Little Bits of History

Toasting Ed

Posted in History by patriciahysell on June 20, 2014
Ed Sullivan and The Beatles

Ed Sullivan and The Beatles

June 20, 1948: Toast of the Town premieres. From 1949 until its cancelation in 1971, the show ran, although the name changed, on CBS every Sunday at 8 PM. The hour long show was one of the few to have the same weekly time slot on the same network for over two decades. Every type of entertainment appeared on the show from opera singers and ballet dancers to rock and roll artists and comedy acts. There were dramatic presentations and circus acts. It was widely called the show’s host’s name before the official change to the Ed Sullivan Show on September 25, 1955. For this first year, the show began at 9 PM and was still an hour long.

On the debut program, Dean Martin and Jerry Lewis performed as did Monica Lewis. The Broadway composers Richard Rogers and Oscar Hammerstein previewed the score to their new show, South Pacific which opened on Broadway in 1949. The show was broadcast via live television from the Maxine Elliott Theatre in New York City. Eventually, it moved to its permanent home at CBS-TV Studio 50 which was renamed the Ed Sullivan Theater on the show’s twentieth anniversary. The last original show (#1068) was broadcast on March 28, 1971. Repeats were scheduled through June 6, 1971. The show was cancelled while in repeats.

Sullivan booked new talent to his show but he also had some repeating characters who showed up on a more regular basis such as Topo Gigio, an Italian mouse puppet, and Señor Wences, a ventriloquist. Most of the shows were live from New York, but Sullivan also traveled to locations and broadcast from Great Britain, Australia, and Japan. Back in the 1950s and 1960s, it was a family ritual to gather around the television set on Sunday nights and watch whatever Ed could bring our way. In the early years, it was all black-and-white, but TV changed and in 1965, CBS began televising in compatible color or dot-sequencing color systems which used a signal similar to the black-and-white systems, sending each dot in succession.

The most frequent performers on the show were there 58 times – the Canadian comedy team of Wayne & Shuster. Itzhak Perlman was introduced to America at the age of 13 and rode the wave of popularity to new heights, remaining even now as one of the world’s most famous violinists. Elvis Presley (who brought in 60 million viewers) and his wild dance moves appeared on the Ed Sullivan Show as did many bands from the British invasion led by The Beatles (who had 73.7 million Americans tuned in). The Supremes were aired 14 times and a were personal favorite of the show’s host. It wasn’t just humans made famous; Jim Henson also brought the Muppets to the show with various characters arriving 25 times. The list of guests is far too long to give everyone mention, but … Thanks, Ed. You made sure we saw them all.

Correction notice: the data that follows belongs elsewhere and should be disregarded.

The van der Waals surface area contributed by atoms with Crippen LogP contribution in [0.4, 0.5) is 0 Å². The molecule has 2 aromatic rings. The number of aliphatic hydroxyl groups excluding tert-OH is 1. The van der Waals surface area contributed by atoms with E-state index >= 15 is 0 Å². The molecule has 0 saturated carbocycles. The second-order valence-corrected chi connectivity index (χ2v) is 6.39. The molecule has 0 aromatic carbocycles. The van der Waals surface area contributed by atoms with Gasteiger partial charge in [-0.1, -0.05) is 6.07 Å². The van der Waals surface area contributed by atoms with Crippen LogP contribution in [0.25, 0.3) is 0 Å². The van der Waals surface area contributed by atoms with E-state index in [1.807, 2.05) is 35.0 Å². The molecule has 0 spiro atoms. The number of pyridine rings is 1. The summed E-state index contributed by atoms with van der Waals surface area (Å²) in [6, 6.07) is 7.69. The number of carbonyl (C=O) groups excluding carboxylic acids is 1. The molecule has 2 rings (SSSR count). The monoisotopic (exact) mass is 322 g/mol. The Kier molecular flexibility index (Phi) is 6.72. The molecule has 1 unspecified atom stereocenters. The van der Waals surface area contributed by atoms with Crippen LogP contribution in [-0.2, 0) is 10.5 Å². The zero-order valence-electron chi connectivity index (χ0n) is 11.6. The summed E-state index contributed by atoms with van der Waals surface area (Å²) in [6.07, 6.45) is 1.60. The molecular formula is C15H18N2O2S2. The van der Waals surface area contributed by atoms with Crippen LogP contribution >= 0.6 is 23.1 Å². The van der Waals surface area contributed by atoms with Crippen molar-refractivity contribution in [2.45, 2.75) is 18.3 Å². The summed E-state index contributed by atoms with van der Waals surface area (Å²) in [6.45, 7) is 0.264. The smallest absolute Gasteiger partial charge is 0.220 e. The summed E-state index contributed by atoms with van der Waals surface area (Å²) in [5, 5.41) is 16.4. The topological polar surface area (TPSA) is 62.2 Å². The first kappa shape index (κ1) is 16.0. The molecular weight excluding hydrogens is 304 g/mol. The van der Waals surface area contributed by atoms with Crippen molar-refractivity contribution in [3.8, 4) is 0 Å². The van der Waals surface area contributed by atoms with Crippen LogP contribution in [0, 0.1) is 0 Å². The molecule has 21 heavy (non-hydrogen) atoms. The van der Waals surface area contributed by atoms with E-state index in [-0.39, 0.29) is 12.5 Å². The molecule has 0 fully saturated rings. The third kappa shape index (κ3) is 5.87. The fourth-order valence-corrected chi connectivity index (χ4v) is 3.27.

If you do a good job for others, you heal yourself at the same time, because a dose of joy is a spiritual cure. It transcends all barriers. – Ed Sullivan

Ladies and Gentlemen…The Beatles! – Ed Sullivan

The little fella in front is incredible. – Ed Sullivan talking about Michael Jackson following the first performance by The Jackson 5 on The Ed Sullivan Show.

Before even discussing the possibility of a contract, I would like to learn from you, whether your young men have reformed in the matter of dress and shampoo. – Ed Sullivan’s response to a request by The Rolling Stones’ manager for a contract for a second appearance by The Stones on The Ed Sullivan Show.

Also on this day: Lizzie Borden Took an Axe – In 1893, Lizzie Borden is acquitted of murder.
Fort William – In 1756, the fort was attacked and 146 prisoners taken – the Black Hole of Calcutta.
Communication is Key – In 1963, a hot line was set up between the US and USSR.
Great Seal of the United States – In 1782, the Great Seal design was adopted.

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